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Multithreading examples for C programs, Part 1

Have you ever parallelized a C or C++ program? Then you got a slowdown first, didn’t you? Parallelization is a tough call because of data dependencies hiding behind pointers, unclear multithreading overheads, unexpected processor and OS behaviour, let alone potential starvation and deadlocks. Luckily, in the past 40 years computer engineers have been constantly accumulating best practices of industry-proven solutions to common concurrency challenges. They call them parallelization patterns.

It’s worth pointing out the difference between parallelization patterns for control-intensive and compute-intensive applications. The former are dominant in distributed systems such as web servers and network systems, where mostly independent coarse-grain processes are run in parallel on distributed machines. To dig deeper in this domain, check out the great book “Pattern-oriented software architecture, Volume II” by D. Schmidt et al. The latter compute-intensive parallelization patterns are often found in high performance computing and embedded system designs, packed nowadays with multimedia and communication software. For example, the data elements of multimedia streams flowing through multicores of embedded systems can often be processed concurrently by fine-grain threads, involving, though, a good deal of inter-thread dependencies. The “Patterns for parallel programming” book by Mattson et al. is an excellent read for those who want to master this domain in depth. In general, there exist many resources surveying parallel programming patterns, check out, for example, this collection of links created by Marc Snir at Illinois University.

At Vector Fabrics we are also constantly exploring ways to expand applicability of our parallelization tools to cover more parallelization patterns. In practice, we have built a collection of more than 20 minimalistic C programs and semantically-equivalent parallel implementations, capturing popular parallelization patterns from compute-intensive applications. Let’s run through three examples that can easily surprise a beginner and please the intelligence of an experienced parallelization hacker.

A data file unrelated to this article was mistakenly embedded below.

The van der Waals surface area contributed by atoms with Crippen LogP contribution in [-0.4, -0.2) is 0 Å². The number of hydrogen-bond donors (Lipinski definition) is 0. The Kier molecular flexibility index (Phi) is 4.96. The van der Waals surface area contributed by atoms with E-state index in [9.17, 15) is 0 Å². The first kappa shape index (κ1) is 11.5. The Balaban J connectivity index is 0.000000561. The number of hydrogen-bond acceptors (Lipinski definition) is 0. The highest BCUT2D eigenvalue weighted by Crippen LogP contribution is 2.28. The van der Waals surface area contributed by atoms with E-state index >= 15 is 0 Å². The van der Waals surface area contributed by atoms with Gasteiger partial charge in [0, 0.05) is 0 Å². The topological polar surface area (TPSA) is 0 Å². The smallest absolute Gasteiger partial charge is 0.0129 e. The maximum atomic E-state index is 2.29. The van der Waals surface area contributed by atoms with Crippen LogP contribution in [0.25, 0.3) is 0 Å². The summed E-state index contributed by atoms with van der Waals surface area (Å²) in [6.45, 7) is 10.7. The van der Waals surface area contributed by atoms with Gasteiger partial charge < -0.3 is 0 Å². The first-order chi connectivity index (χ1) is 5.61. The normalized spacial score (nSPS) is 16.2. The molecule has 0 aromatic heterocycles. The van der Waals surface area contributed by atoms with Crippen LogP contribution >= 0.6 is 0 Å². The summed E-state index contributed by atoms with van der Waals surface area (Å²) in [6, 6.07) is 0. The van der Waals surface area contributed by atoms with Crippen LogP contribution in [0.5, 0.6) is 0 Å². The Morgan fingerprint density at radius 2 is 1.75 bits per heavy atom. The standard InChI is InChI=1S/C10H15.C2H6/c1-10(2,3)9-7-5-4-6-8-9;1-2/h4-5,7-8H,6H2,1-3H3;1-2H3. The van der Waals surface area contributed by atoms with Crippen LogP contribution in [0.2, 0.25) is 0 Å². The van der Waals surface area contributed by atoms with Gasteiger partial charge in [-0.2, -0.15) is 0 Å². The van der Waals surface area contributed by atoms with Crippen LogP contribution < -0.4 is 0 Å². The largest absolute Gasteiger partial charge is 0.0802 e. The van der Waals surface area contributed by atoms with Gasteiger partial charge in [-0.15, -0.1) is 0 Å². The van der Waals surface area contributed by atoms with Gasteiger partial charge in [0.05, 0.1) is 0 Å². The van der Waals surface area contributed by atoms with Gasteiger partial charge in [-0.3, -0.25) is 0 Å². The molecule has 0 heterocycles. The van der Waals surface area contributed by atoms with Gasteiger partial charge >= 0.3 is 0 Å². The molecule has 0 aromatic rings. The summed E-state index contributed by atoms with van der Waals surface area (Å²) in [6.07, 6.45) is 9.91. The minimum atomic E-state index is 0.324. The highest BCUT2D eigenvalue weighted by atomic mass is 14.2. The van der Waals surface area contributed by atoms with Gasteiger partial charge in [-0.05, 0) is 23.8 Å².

Pattern “ignored dependencies”

Can you see the difference between the figures below? I can’t. However, the Linux diff command claims they are different.

image inpainted by the original sequential code  Image inpainted in parallel after breaking up dependencies

The image on the left is the result of the original sequential OpenCV’s image restoration function cv::inpaint(). The image on the right came out from our modified parallel version of the sequential code, breaking inter-pixel data dependencies and dependencies on the kernel’s priority queue data structure. A development version of vfEmbedded shows me there are tons of dependencies blocking parallelization of a top-level loop in the kernel. However, if you ignore them in a parallel version the visual perception of the result is similar and... the parallel code runs nearly 4 times faster than the sequential version on an NVIDIA’s Tegra 3 chip. This is a recurring pattern, when some dependencies, for example, on standard output or even pixel data can be ignored to enable parallelism. In fact, this is a typical interaction between the algorithm and implementation development teams, involving trading off algorithmic quality for implementation's performance. Note, however, that ignoring dependencies on certain data structures (responsible, for example, for tracking allocated objects on the heap) may easily result in a segfault. So, it is crucial to know all dependencies involved in parallelization.